The existence of soft excess emission originating from clusters of galaxies, defined as emission detected below 1 keV as an excess over the usual thermal emission from hot intracluster gas (hereafter the ICM) has been claimed since 1996. Soft excesses are particularly important to detect because they may (at least partly) be due to thermal emission from the Warm-Hot Intergalactic Medium, where as much as half of the baryons of the Universe could be. They are therefore of fundamental cosmological importance.
Soft excess emission has been observed (and has also given rise to controversy) in a number of clusters, mainly raising the following questions: 1) Do clusters really show a soft excess? 2) If so, from what spatial region(s) of the cluster does the soft excess originate? 3) Is this excess emission thermal, originating from warm-hot intergalactic gas (at temperatures of ~ 106 K), or non-thermal, in which case several emission mechanisms have been proposed. Interestingly, some of the non-thermal mechanisms suggested to account for soft excess emission can also explain the hard X-ray emission detected in some clusters, for example by RXTE and BeppoSAX (also see Petrosian et al. 2008 - Chapter 10, this volume; Rephaeli et al. 2008 - Chapter 5, this volume).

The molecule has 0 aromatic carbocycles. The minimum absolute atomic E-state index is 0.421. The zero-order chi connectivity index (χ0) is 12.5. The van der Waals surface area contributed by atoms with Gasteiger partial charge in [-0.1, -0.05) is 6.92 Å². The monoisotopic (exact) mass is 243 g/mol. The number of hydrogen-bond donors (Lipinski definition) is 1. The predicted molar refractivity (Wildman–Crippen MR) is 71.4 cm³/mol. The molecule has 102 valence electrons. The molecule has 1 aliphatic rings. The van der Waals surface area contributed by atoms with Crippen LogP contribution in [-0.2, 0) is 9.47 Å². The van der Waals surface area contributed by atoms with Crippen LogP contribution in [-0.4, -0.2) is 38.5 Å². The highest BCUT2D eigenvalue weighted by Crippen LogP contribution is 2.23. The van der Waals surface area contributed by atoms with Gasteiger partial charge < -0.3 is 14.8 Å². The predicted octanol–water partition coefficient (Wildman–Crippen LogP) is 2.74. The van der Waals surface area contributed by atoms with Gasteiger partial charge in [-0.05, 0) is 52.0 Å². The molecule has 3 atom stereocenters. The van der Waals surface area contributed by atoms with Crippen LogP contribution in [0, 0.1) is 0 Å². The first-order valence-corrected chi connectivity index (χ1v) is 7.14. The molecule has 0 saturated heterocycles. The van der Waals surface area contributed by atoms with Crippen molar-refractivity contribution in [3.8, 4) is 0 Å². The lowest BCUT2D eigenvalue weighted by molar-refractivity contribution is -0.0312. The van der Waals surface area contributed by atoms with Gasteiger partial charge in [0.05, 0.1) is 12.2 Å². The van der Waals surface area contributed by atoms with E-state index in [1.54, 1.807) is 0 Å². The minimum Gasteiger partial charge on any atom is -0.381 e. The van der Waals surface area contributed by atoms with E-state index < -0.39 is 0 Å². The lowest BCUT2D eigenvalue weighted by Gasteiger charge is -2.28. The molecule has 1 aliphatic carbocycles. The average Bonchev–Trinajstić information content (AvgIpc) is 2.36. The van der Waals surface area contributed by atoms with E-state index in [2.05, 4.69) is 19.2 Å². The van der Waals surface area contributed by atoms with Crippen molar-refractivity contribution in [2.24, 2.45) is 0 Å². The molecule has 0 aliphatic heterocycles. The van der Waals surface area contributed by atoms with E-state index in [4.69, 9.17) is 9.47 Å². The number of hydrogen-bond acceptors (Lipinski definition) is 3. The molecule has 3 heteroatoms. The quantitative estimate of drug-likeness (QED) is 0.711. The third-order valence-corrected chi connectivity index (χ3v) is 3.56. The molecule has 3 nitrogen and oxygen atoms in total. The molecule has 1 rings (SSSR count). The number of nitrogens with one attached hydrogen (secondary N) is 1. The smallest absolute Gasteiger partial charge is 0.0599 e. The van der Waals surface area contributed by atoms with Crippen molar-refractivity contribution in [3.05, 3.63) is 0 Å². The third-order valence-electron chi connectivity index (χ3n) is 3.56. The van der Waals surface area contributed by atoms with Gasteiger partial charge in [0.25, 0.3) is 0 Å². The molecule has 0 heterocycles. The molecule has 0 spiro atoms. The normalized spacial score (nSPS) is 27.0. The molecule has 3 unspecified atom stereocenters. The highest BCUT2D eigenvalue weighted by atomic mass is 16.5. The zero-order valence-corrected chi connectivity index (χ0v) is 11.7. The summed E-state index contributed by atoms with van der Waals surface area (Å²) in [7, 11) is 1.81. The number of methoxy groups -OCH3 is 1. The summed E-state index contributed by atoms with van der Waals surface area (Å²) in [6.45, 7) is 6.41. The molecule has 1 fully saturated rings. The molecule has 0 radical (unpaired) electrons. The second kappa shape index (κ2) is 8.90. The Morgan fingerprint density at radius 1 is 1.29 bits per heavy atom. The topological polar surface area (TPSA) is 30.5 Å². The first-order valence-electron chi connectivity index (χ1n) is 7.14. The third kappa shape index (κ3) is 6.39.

Several instruments have been used to search for soft excess emission: EUVE, ROSAT and BeppoSAX in the 1990's, and presently XMM-Newton, Chandra and Suzaku. We will briefly present a history of these detections, emphasizing the difficulties to extract such weak signal and the underlying hypotheses, and summarising what is known on each of the observed clusters. For clarity, results will be presented separately for the various satellites. Finally we summarise and discuss the various models proposed to account for Extreme Ultraviolet (hereafter EUV) emission with their pros and cons.